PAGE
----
University of Wisconsin–Madison

Effects of Statins on Pathobiology of Alzheimer's Disease: Evaluating Simvastatin’s Potential Role in Therapy (ESPRIT) Trial

June 2005 to June 2009

The purpose of this study is to find out how a medication, named simvastatin, taken to lower cholesterol affects a substance in the blood called amyloid beta (Aβ-40 and Aβ-42). High amounts of Aβ-40 and Aβ-42 may be associated with a greater risk of developing Alzheimer's disease (AD). This prospective, randomized, placebo-controlled clinical trial is designed to determine whether administration of simvastatin favorably alters biomarkers associated with AD. The study will be performed in middle-aged adults at increased risk of developing AD. It is hypothesized that in middle-aged, non-demented, adult children of persons with AD, simvastatin therapy will beneficially affect 4 mechanisms thought to contribute to AD risk by: 1) lowering CSF Aβ levels, 2) decreasing plasma markers of central nervous system (CNS) cholesterol metabolism, 3) decreasing CSF and plasma inflammatory markers, and 4) improving cerebral blood flow.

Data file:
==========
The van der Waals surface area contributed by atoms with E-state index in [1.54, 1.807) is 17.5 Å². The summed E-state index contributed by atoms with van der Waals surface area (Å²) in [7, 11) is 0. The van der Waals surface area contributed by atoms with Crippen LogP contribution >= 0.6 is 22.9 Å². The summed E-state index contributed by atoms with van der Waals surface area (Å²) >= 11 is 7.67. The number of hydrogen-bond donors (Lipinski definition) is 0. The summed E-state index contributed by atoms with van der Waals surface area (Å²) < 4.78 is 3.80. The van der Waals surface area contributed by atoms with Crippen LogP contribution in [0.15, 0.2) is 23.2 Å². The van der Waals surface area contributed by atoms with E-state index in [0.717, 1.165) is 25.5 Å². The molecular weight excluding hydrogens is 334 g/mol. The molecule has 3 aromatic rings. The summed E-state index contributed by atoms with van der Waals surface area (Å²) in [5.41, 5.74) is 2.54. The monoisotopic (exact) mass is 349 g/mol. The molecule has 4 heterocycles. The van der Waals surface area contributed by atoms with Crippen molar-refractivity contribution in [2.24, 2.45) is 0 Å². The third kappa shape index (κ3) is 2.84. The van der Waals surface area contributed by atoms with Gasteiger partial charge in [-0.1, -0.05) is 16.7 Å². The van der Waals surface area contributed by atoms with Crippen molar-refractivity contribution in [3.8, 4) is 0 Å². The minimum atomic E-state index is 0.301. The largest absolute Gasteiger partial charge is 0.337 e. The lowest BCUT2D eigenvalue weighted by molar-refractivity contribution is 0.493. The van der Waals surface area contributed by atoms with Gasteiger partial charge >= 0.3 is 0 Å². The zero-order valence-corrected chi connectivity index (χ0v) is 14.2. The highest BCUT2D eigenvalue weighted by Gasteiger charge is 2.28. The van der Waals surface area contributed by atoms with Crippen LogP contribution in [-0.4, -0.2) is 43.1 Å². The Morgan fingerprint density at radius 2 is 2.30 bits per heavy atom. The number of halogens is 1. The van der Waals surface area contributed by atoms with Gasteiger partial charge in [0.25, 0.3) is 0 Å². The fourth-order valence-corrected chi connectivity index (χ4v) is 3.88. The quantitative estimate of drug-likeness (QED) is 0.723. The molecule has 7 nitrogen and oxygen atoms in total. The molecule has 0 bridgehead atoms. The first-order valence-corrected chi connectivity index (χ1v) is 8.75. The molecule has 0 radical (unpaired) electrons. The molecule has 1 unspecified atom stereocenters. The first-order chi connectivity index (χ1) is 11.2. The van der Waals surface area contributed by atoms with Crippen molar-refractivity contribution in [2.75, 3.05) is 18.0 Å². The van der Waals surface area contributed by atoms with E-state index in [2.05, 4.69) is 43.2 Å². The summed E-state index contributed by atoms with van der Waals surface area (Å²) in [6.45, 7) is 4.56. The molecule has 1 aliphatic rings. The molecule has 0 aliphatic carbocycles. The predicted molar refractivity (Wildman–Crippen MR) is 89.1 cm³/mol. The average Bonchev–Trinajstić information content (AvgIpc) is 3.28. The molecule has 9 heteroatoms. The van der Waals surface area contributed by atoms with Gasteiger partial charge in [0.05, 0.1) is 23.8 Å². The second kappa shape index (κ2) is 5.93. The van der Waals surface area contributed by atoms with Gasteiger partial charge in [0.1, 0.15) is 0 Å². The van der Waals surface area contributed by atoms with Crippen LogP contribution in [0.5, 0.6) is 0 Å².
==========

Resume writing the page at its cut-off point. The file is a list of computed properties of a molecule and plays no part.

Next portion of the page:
MR Protocol: Quantitative cerebral perfusion imaging will be performed using the method of Newman et al. and cerebral blood volume (CBV) will be measured. The method is based on echo planar T2*-weighted MRI using a 1-minute infusion of gadolinium instead of a bolus. It is believed that the method has a signal-to-noise ratio (SNR) 3-5 times greater than that obtained by area-under-the-curve methods, with high accuracy over a wide range of arterial, tissue, and MRI conditions. The perfusion MRI will be performed at the time of recruitment (baseline) and during the 9 month visit. Other MRI scans include a 3 plane localizer, a sagittal T1 FSPGR (MCA localization), axial T2 FLAIR (to evaluate atrophy, stroke, and ischemic white matter volumes), and T1 IR FSE (used for ROI selection for perfusion analysis).

This project led by: Cynthia Carlsson, MD